Question: Will owners of a controversial house on Cartwright Road accept half a loaf or try to overturn a ZBA decision?
A ruling will come down next week, enabling the owners to get a certificate of occupancy for the main part of their house, but they’ll have to make changes to what is now an accessory building before it can be occupied.
That’s what members of the Shelter Island Zoning Board of Appeals decided at Wednesday night’s work session about the house owned by world class architects Peter Stamberg and Paul Aferiat at 60 Cartwright Road. The house is constructed of corrugated metal and concrete and is painted yellow, orange, green, pink, purple and gray.
But it’s not the controversial design or colors at issue, ZBA member Neal Raymond said. It’s whether the house as it stands constitutes one or two structures, he said.
“Right now, it’s two buildings,” Mr. Raymond said. The main structure is close to the town’s required code that calls for a minimum 480 square foot building; but the accessory building, at 299 square feet, would represent too substantial a variance to be granted a certificate of occupancy, members said.
When the two architects designed the house, plans called for a connecting corridor between the two sections of the structure. It was that design that was approved, but the structure as it stands today has no connecting corridor. The men didn’t like it and ripped it out, according to their attorney, Valerie Marvin, who practices out of her Greenport office.
Both structures within their compound have been occupied by rental tenants, but the men have no certificate of occupancy for either structure. The town Building Department turned them down because the house was not built according to its approved plans. Similarly, the men couldn’t gain approval of the structure from the Suffolk County Department of Health Services because it hadn’t been built according to the plan.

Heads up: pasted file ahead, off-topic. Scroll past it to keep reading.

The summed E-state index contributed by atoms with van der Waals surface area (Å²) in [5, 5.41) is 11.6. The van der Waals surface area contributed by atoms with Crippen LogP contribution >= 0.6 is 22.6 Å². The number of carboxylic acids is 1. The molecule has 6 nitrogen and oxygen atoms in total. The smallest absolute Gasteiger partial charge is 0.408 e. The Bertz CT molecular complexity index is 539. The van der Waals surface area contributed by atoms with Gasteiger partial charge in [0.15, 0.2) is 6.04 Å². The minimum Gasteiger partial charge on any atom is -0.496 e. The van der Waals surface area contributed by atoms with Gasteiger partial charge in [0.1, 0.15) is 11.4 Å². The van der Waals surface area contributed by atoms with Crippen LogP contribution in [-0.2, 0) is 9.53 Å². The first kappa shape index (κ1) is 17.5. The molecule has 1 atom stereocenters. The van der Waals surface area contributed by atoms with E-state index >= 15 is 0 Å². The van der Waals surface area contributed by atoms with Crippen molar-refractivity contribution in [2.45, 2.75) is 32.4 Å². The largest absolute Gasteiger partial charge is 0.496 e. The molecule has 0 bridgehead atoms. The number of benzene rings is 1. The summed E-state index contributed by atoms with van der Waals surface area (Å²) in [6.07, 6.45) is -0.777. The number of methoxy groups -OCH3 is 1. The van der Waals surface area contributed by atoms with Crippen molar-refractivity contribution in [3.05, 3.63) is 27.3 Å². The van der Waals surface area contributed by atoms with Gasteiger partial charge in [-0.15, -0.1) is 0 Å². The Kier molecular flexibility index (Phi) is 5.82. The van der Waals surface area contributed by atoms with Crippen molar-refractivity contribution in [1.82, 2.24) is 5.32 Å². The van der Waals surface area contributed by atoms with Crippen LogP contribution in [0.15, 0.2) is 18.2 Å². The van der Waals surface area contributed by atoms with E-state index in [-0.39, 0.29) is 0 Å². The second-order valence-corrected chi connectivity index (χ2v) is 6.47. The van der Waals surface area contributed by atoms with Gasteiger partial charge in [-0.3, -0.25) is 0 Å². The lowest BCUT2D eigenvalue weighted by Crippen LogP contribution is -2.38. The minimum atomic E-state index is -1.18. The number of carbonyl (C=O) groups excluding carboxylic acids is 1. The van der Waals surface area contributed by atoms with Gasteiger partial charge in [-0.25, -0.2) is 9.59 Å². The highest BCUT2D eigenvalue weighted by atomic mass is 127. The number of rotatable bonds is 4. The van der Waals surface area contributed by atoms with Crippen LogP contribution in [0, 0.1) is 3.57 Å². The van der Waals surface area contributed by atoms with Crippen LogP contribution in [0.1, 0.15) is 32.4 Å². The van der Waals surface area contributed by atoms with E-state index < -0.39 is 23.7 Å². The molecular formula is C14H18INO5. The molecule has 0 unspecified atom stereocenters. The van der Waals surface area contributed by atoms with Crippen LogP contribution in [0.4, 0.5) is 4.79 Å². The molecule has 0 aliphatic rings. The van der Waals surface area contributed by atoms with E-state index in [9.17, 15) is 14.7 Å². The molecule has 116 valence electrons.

ZBA member Phil DiOrio worried about granting any approvals since he said the owners had ignored the requirements and had the house constructed as they pleased in 2006. To approve the existing structure could send a message to the community that on Shelter Island, people can build what they want without concern for codes, Mr. DiOrio said.
Might it open the door for those whose plans get rejected to “work around the system and build what they want?” he asked
Town attorney Laury Dowd said they could split the two parts of the property, approving the main structure and denying “the cottage.”
Ms. Dowd will draft a statement that would do just that and a vote on that decision is slated to take place at the May 22 ZBA meeting.
Once the decision is handed down, the owners would have the option to appeal it by filing what is called an Article 78, trying to overturn the decision in court. Failing that, they would have to bring the cottage up to code by adding to its size to gain a certificate of occupancy.
The ZBA expects to approve use of a lot adjacent to the Shelter Island Yacht Club for storage, parking and even a possible tennis court. At issue in the case was whether a previous ZBA approval handed down in 1971 is valid since the Yacht Club filed the application, but the land is owned by the Shelter Island Development Corporation that, in turn, is owned by the Yacht Club.
The decision next week will require that as long as the Yacht Club exists, it can’t sell either of the two properties separately.